If you’re writing a resumewith the functional format, though, you’ll want to list your primary achievements in an ‘Accomplishments’ section, which can precede the work experience section. That means that the actual work experience section can be a more straightforward list of the jobs you held (no need to list duties again). Put these jobs in order of importance from the experience you gained that had the most applicableness to a chef career down to the experience with the least applicableness.
Action Verbs to Include in Your Chef Work Experience Section
How to Write the Chef Skills Section
Refer to the job description to see any specific skills the employer’s looking for, and then mention them in your skills section if you possess any of them. For instance, if the employer is looking for a chef experienced with seafood preparation, list that skill if you possess it.
Should I Include References in my Chef Resume
Chef Resume Fails: Mistakes to Avoid
- Formatting mistakes. There is no one right way to format a resume, but your format should be clean and draw the eye naturally down the page. Your resume shouldn’t utilize different font colors, various types of fonts, glaring graphics, messy spacing, and other such unkempt elements. Safe fonts for resumes are usually common ones like Arial and Times New Roman in 10-point and 12-point font sizes, which is why you’ll see them in good chef resume samples.
- Length mistakes. While you want your resume to convey the necessary information to employers, make sure you don’t make your resume too long. Resumes should generally be between one and two pages in length. The employer doesn’t need to know your entire life’s history, and if you have enough work experience, skills, and education to fill many pages, condense it down until you’ve only listed the most applicable information to the job you’re applying for.
- Contact information mistakes. Making mistakes in your contact information is one of the most damaging types of errors you can make on your resume. The mistake might not even be noticeable to employers, but if you transpose the numbers on a phone number, employers won’t be able to get in contact with you.
- Spelling and grammar mistakes. Any spelling or grammar mistakes on your resume make you appear unprofessional. They give the impression that you didn’t take the time to proofread your resume, so you should always make sure your resume doesn’t contain them. While you can use spelling and grammar checker programs, you should also proofread the document yourself since spelling and grammar checkers don’t always pick up on all mistakes, such as usage of passive voice rather than active voice.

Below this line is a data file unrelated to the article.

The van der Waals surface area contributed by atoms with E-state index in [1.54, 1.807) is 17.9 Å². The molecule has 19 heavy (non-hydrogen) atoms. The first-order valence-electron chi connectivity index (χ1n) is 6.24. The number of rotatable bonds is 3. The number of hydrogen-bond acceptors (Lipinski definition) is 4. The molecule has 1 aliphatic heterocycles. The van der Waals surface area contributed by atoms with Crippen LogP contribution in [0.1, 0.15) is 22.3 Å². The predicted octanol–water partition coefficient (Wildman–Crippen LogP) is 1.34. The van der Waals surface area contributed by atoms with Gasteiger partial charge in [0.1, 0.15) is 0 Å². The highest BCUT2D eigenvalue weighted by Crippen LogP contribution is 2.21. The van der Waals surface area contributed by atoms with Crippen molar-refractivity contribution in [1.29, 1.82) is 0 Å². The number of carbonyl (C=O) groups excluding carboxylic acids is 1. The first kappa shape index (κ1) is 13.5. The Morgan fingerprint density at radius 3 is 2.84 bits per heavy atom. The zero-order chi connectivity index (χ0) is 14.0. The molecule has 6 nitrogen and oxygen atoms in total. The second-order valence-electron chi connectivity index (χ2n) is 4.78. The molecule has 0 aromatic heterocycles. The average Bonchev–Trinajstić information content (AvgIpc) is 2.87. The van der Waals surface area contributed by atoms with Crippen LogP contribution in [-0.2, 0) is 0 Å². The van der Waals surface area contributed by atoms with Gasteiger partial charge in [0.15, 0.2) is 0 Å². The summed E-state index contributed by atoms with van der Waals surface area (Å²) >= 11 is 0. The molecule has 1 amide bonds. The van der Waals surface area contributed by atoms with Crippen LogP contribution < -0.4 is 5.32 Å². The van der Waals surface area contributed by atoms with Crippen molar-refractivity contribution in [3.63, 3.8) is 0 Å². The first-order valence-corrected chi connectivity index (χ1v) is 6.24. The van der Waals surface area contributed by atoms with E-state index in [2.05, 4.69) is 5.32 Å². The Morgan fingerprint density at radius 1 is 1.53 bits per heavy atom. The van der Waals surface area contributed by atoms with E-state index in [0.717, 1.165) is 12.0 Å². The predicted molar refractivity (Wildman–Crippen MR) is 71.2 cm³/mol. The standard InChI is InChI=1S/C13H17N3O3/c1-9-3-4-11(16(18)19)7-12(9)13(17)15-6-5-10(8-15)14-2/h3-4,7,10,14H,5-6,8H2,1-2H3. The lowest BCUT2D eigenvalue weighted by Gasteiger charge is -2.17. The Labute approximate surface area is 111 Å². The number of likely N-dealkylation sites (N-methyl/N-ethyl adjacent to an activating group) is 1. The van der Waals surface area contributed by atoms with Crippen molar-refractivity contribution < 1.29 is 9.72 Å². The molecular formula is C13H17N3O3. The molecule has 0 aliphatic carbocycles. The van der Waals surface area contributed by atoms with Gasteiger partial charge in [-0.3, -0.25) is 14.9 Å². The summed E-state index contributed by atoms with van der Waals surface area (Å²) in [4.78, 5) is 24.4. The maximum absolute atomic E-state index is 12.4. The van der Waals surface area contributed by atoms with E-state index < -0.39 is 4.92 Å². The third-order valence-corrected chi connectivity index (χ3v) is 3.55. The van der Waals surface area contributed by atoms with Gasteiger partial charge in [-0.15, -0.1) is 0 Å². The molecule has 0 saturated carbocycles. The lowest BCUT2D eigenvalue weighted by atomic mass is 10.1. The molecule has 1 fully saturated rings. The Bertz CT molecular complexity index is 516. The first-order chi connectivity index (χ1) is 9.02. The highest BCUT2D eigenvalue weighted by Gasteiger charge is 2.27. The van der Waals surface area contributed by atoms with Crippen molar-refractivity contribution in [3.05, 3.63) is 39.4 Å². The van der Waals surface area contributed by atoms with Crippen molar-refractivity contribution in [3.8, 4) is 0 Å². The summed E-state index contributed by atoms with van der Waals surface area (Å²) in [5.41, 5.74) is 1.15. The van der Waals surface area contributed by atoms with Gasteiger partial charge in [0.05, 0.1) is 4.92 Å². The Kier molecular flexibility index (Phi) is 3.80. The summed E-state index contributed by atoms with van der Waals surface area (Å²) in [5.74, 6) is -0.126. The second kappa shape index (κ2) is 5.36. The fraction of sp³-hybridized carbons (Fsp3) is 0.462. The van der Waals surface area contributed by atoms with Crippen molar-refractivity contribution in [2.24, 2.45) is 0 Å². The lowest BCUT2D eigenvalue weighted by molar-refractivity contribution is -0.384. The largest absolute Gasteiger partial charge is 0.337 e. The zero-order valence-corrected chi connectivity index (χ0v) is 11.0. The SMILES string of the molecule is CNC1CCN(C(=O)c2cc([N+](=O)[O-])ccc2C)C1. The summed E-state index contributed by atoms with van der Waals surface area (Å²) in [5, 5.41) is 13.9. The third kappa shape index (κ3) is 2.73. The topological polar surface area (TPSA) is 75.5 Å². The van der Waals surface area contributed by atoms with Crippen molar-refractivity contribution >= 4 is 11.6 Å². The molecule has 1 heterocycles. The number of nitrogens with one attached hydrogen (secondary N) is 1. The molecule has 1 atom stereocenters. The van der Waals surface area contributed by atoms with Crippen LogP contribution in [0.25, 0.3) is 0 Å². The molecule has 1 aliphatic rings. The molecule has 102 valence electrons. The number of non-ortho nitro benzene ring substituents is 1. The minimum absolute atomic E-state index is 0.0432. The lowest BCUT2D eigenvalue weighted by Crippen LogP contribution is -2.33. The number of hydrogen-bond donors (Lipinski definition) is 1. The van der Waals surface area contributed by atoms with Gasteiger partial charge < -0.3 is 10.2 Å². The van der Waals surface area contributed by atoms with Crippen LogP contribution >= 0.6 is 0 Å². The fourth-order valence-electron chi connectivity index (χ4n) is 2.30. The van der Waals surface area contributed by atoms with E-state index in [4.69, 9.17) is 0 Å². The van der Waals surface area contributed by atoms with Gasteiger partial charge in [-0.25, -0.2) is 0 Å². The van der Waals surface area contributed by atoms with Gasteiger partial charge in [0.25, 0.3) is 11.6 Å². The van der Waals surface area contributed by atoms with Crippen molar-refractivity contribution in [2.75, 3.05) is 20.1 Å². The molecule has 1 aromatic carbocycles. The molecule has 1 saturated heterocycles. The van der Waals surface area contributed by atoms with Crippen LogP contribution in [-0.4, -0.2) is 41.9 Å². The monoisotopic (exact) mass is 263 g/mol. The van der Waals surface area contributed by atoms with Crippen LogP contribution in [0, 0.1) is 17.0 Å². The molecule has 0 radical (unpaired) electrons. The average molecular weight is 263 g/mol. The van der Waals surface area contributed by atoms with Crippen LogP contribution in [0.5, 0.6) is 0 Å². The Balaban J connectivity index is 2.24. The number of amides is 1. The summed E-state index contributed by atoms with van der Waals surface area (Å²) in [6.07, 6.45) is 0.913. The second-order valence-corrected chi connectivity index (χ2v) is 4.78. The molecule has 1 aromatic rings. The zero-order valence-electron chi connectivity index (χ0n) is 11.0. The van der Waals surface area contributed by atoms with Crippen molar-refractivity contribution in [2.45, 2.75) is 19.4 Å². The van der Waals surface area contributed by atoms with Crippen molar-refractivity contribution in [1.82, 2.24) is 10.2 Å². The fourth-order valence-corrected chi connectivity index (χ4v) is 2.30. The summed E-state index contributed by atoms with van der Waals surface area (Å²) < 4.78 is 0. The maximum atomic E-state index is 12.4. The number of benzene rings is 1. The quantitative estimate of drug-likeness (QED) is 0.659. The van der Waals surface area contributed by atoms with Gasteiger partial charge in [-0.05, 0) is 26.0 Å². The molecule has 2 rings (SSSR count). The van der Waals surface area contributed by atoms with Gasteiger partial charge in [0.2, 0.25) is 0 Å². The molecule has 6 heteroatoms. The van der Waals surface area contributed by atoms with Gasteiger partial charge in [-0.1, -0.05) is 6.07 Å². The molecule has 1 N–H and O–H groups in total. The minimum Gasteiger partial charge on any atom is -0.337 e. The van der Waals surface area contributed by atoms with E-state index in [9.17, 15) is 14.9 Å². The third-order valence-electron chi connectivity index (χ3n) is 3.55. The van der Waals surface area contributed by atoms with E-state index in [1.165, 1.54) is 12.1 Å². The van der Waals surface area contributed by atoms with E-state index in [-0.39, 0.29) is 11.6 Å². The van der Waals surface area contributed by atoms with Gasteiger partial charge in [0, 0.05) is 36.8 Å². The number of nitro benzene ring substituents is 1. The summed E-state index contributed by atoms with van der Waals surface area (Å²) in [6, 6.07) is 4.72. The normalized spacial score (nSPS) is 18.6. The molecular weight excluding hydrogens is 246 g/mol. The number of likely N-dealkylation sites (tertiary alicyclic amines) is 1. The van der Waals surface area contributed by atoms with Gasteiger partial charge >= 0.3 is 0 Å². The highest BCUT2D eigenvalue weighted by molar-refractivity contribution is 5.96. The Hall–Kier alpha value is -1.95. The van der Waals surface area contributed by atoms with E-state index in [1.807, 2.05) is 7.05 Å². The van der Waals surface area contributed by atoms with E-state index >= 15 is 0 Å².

- Unoriginality mistakes. Don’t find a resume template and then utilize it over and over again for every job position that you apply for. While it’s okay to have a general resume template that you follow, make sure you customize each resume to each employer. Employers will notice when you took the extra time to connect with their individual need, and this in itself serves as a testament to your work ethic and dedication.
- Inaccuracy mistakes. Ensure all information included in your resume is accurate. While it’s best to be as accurate as possible, don’t write down something if you’re unsure of it. For instance, don’t write down dates of employment that you’re unsure of. If you’re unsure of the exact date you were hired, list the month and year you were hired instead.
Job Prospects in the Chef Industry
- It’s projected that the jobs for chefs will grow by approximately 5% from 2012 to 2022. While this is slower than the average for all occupations, it’s important to remember that current economic factors as well as population and income growth can cause job outlooks in this industry to fluctuate. Job opportunities should be best for those who have more experience and education in the field than their competitors.